Investment bank JP Morgan reckons that travel retailer Flight Centre will meet its reduced profit forecasts but believes there may be further downside in store for Australia’s leading travel company and sees online Webjet as the better investment, for now at least.
Flight Centre shares are the cheapest they’ve been in a long time, falling more than 30% in the past 12 months, and are now trading in the early $30s.
Yet analyst Quinn Pierson is uncertain they have hit bottom.
He expects Flight Centre to report of pre-tax profit of A$355.9m for the 2015/16 financial year – a 2.8% decrease (underlying) over the previous year.
“Whilst TTV growth should remain robust, both income and EBITDA margins are expected to contract, driving the earnings decline,” he wrote in a client briefing note.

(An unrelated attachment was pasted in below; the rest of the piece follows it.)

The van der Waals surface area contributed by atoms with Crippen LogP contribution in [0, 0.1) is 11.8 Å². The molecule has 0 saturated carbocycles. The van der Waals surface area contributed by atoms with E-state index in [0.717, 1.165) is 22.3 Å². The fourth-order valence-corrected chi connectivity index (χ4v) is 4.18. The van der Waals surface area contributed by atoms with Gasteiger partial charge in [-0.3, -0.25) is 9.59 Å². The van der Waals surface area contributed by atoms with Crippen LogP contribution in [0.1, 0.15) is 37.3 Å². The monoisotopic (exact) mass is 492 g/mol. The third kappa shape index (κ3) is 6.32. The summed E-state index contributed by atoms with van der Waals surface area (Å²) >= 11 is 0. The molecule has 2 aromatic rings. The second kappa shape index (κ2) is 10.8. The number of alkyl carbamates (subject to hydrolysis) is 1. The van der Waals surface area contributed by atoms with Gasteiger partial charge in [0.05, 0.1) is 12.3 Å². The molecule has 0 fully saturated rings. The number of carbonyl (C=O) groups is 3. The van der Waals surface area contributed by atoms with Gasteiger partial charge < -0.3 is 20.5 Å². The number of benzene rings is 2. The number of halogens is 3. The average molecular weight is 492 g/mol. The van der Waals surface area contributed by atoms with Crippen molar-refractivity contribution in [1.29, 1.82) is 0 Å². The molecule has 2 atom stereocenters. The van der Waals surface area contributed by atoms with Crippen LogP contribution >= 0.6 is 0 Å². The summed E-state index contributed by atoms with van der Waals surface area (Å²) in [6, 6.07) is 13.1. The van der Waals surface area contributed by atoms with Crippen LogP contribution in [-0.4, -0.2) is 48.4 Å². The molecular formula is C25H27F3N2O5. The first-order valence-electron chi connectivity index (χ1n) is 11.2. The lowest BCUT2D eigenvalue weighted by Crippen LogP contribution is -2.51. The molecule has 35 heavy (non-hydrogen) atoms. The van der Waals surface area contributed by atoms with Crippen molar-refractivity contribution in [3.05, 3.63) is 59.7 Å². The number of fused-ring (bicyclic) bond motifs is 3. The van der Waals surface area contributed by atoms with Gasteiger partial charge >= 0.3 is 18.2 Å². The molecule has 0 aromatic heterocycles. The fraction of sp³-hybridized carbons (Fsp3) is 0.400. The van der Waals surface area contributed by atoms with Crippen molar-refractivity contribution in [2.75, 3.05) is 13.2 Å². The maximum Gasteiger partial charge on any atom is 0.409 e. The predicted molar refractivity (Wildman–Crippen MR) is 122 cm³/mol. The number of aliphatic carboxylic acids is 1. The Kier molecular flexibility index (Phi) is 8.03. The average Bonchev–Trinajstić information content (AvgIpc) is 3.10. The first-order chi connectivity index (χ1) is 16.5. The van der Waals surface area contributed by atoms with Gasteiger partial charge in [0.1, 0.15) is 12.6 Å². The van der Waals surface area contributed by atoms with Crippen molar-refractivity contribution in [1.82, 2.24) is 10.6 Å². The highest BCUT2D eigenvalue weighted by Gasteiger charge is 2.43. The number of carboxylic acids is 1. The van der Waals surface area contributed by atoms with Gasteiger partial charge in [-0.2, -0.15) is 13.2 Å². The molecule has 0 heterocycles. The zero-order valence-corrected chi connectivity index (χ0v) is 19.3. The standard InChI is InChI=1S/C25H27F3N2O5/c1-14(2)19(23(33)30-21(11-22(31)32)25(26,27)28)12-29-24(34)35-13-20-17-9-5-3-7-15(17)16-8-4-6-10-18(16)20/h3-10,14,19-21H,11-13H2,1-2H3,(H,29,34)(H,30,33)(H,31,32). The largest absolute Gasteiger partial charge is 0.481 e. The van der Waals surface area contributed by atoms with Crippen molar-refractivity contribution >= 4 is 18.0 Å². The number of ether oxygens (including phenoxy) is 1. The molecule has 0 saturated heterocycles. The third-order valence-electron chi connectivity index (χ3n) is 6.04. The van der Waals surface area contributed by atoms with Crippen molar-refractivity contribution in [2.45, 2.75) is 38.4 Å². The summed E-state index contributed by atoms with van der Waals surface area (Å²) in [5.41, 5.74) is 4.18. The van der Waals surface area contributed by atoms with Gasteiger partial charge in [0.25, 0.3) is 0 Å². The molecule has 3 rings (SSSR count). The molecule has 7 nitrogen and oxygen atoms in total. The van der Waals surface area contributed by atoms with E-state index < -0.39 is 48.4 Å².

“We retain our Neutral recommendation, but suggest risk to our forecasts and the timing of recovery is arguably skewed to the downside.”
Other investors, however, believe that Flight Centre is worth the risk and represents a good buying opportunity.
Sean O’Neill from Motley Fool is one of those and cites three main reasons: it’s relatively cheap, has loads of cash, $431m, and minimal debt.
It’s also been bullishly investing in new businesses and technology, the results of which have yet to be seen.
Meanwhile, Flight Centre has maintained its aggressive marketing habits – just as it did during the GFC, a move that paid long-term dividends for the business, increasing market share at the expense of other retailers.
As for Webjet, JP Morgan is expecting a full-year pre-tax profit of A$35m, up 12% over the previous corresponding period with strong growth from both its consumer and B2B platforms.
In the domestic travel market JP Morgan believes Webjet will take share from its competitors in a flat market.
“We retain our Overweight recommendation given continued strong TTV growth and robust earnings outlook despite the high multiple.”